Research in Action: Student builds a rock-solid foundation

 Published in The Chronicle Journal Thursday, June 9, 2022


It seems minerals have been a constant for Justin Jonsson.

He grew up in the aptly-named community of Steep Rock and studied geology at the University of Manitoba. In 2018, he was working at the Lac des Illes mine when an opportunity to conduct research came up that he figured would be a great fit with his career plans.

“I started studying geology due to the opportunity to do scientific research in an outdoor, hands-on setting, and to travel and work alongside a variety of different groups of people,” he says. “Geology is a rapidly advancing field of science and it’s exciting to be exposed to new understandings of how the Earth evolved and continues to change.”

His research at Lakehead University involved collecting samples and drill core analysis at the Lac des Illes site. The samples were then examined under the microscope and submitted for geochemical analysis, including specialized isotope analysis performed by researchers in Vancouver and Perth, Australia. The research attempts to explain the processes by which palladium-rich ore deposits at LDI were formed.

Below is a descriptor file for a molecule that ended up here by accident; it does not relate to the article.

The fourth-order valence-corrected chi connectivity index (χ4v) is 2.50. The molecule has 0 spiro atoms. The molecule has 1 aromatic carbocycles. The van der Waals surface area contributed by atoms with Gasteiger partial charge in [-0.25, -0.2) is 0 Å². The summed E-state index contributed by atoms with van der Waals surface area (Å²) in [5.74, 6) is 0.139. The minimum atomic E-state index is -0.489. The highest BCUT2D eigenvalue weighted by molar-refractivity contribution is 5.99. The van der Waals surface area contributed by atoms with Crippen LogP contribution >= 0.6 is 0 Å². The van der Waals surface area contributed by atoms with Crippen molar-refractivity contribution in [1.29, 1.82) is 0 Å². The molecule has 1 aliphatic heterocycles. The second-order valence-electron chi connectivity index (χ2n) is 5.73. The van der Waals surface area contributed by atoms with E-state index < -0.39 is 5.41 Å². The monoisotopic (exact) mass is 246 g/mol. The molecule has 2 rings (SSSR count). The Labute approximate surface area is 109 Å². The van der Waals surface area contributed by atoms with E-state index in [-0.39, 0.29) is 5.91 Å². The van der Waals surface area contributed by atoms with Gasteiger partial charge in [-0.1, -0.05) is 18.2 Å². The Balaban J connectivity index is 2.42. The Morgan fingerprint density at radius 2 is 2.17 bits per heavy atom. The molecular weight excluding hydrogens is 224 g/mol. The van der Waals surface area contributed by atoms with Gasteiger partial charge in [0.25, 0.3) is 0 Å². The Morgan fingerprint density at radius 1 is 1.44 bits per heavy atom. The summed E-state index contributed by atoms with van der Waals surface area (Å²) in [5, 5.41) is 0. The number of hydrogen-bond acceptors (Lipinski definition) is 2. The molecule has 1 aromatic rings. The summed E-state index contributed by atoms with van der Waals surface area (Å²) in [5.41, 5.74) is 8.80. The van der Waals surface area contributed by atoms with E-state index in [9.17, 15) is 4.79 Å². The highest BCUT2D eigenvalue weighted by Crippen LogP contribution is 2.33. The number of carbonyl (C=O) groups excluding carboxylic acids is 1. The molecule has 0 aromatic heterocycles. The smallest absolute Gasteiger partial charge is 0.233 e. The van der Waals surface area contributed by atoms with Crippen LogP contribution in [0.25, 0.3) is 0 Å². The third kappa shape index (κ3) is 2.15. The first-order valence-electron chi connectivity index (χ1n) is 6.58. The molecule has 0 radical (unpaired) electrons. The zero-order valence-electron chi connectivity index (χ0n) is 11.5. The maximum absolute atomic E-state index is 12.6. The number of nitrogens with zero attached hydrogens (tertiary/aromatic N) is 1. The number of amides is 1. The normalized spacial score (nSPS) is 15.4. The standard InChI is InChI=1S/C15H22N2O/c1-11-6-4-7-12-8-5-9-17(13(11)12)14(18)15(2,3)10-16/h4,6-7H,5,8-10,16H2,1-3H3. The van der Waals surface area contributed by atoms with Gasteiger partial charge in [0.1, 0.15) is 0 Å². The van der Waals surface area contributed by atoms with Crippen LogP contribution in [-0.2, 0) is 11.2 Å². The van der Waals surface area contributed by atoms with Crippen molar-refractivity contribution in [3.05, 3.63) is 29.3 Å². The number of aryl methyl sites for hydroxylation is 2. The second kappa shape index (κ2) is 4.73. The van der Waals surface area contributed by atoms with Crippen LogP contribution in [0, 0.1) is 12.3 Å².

Conclusions from his research are still being worked out, but preliminary results indicate that LDI ore likely formed via separation and mixing of magma (partially molten rock) and that different ore deposits in different parts of the mine formed in similar ways.

Jonsson has finished his classes and hopes to finish writing his master’s thesis this summer. But he’s already moved on to the next step: he’s now employed with the Resident Geologist Program division of the Ontario Geological Survey.

“It’s a good example of how this program has trained a geologist who wants to stay in the region,” says Dr. Peter Hollings, a professor in Lakehead’s Department of Geology and NOHFC Industrial Research Chair in Mineral Exploration, of the unique collaboration with Impala Canada, which operates LDI.

Jonsson credits his graduate experience with allowing him to work alongside other geoscientists in industry, academia and government.

“I have developed skills related to managing a large and complex research project, and have advanced my understanding of concepts related to igneous geology and geochemistry,” he says of the benefits he’s received.